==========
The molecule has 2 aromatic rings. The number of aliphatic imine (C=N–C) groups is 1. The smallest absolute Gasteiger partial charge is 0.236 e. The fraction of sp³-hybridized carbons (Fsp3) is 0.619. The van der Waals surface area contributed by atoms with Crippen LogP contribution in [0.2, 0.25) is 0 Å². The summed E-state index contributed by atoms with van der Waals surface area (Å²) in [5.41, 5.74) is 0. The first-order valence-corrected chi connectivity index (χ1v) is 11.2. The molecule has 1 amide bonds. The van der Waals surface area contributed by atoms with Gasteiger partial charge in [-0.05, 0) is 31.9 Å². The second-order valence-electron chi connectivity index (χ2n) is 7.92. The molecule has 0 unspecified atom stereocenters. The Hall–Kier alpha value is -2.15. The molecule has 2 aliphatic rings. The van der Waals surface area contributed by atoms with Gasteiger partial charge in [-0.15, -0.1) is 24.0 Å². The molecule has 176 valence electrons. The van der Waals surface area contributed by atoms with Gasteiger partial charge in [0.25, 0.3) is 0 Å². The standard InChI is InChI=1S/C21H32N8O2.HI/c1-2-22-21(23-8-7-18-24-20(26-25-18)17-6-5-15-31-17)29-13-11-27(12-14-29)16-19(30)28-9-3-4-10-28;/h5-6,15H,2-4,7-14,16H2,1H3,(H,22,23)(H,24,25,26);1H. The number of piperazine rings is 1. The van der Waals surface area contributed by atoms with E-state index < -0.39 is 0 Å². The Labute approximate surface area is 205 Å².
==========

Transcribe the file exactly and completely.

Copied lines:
The molecule has 2 aromatic rings. The number of aliphatic imine (C=N–C) groups is 1. The smallest absolute Gasteiger partial charge is 0.236 e. The fraction of sp³-hybridized carbons (Fsp3) is 0.619. The van der Waals surface area contributed by atoms with Crippen LogP contribution in [0.2, 0.25) is 0 Å². The summed E-state index contributed by atoms with van der Waals surface area (Å²) in [5.41, 5.74) is 0. The first-order valence-corrected chi connectivity index (χ1v) is 11.2. The molecule has 1 amide bonds. The van der Waals surface area contributed by atoms with Gasteiger partial charge in [-0.05, 0) is 31.9 Å². The second-order valence-electron chi connectivity index (χ2n) is 7.92. The molecule has 0 unspecified atom stereocenters. The Hall–Kier alpha value is -2.15. The molecule has 2 aliphatic rings. The van der Waals surface area contributed by atoms with Gasteiger partial charge in [-0.15, -0.1) is 24.0 Å². The molecule has 176 valence electrons. The van der Waals surface area contributed by atoms with Gasteiger partial charge in [0.25, 0.3) is 0 Å². The standard InChI is InChI=1S/C21H32N8O2.HI/c1-2-22-21(23-8-7-18-24-20(26-25-18)17-6-5-15-31-17)29-13-11-27(12-14-29)16-19(30)28-9-3-4-10-28;/h5-6,15H,2-4,7-14,16H2,1H3,(H,22,23)(H,24,25,26);1H. The number of piperazine rings is 1. The van der Waals surface area contributed by atoms with E-state index < -0.39 is 0 Å². The Labute approximate surface area is 205 Å².